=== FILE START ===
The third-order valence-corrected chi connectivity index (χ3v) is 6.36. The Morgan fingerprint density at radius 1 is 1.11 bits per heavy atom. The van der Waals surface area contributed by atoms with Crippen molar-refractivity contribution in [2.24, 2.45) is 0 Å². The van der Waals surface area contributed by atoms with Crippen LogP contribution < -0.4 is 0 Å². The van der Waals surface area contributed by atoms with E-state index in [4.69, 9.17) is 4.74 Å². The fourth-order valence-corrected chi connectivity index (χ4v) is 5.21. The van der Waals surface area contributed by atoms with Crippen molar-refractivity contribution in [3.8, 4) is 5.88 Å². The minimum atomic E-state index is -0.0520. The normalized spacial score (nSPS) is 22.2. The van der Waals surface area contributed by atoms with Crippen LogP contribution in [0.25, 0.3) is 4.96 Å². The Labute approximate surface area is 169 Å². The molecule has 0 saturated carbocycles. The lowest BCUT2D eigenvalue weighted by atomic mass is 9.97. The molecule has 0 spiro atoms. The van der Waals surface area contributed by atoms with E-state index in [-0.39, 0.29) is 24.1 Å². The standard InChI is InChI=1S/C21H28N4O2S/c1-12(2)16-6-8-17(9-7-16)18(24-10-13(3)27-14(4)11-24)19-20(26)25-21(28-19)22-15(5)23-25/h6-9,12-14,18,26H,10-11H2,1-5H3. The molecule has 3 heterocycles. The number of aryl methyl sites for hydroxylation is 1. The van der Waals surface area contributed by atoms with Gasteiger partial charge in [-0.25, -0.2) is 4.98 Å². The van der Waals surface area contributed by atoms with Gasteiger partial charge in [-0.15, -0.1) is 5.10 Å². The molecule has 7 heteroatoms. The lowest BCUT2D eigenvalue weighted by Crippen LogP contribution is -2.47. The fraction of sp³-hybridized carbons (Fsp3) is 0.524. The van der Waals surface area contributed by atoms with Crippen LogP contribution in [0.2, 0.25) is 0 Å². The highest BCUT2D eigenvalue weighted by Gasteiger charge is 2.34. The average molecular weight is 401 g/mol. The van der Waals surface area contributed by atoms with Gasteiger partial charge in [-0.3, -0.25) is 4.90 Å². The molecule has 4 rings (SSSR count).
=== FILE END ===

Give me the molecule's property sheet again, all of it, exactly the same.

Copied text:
The third-order valence-corrected chi connectivity index (χ3v) is 6.36. The Morgan fingerprint density at radius 1 is 1.11 bits per heavy atom. The van der Waals surface area contributed by atoms with Crippen molar-refractivity contribution in [2.24, 2.45) is 0 Å². The van der Waals surface area contributed by atoms with Crippen LogP contribution < -0.4 is 0 Å². The van der Waals surface area contributed by atoms with E-state index in [4.69, 9.17) is 4.74 Å². The fourth-order valence-corrected chi connectivity index (χ4v) is 5.21. The van der Waals surface area contributed by atoms with Crippen molar-refractivity contribution in [3.8, 4) is 5.88 Å². The minimum atomic E-state index is -0.0520. The normalized spacial score (nSPS) is 22.2. The van der Waals surface area contributed by atoms with Crippen LogP contribution in [0.25, 0.3) is 4.96 Å². The Labute approximate surface area is 169 Å². The molecule has 0 saturated carbocycles. The lowest BCUT2D eigenvalue weighted by atomic mass is 9.97. The molecule has 0 spiro atoms. The van der Waals surface area contributed by atoms with E-state index in [-0.39, 0.29) is 24.1 Å². The standard InChI is InChI=1S/C21H28N4O2S/c1-12(2)16-6-8-17(9-7-16)18(24-10-13(3)27-14(4)11-24)19-20(26)25-21(28-19)22-15(5)23-25/h6-9,12-14,18,26H,10-11H2,1-5H3. The molecule has 3 heterocycles. The number of aryl methyl sites for hydroxylation is 1. The van der Waals surface area contributed by atoms with Gasteiger partial charge in [-0.25, -0.2) is 4.98 Å². The van der Waals surface area contributed by atoms with Gasteiger partial charge in [-0.15, -0.1) is 5.10 Å². The molecule has 7 heteroatoms. The lowest BCUT2D eigenvalue weighted by Crippen LogP contribution is -2.47. The fraction of sp³-hybridized carbons (Fsp3) is 0.524. The van der Waals surface area contributed by atoms with Crippen LogP contribution in [0.2, 0.25) is 0 Å². The highest BCUT2D eigenvalue weighted by Gasteiger charge is 2.34. The average molecular weight is 401 g/mol. The van der Waals surface area contributed by atoms with Gasteiger partial charge in [-0.3, -0.25) is 4.90 Å². The molecule has 4 rings (SSSR count).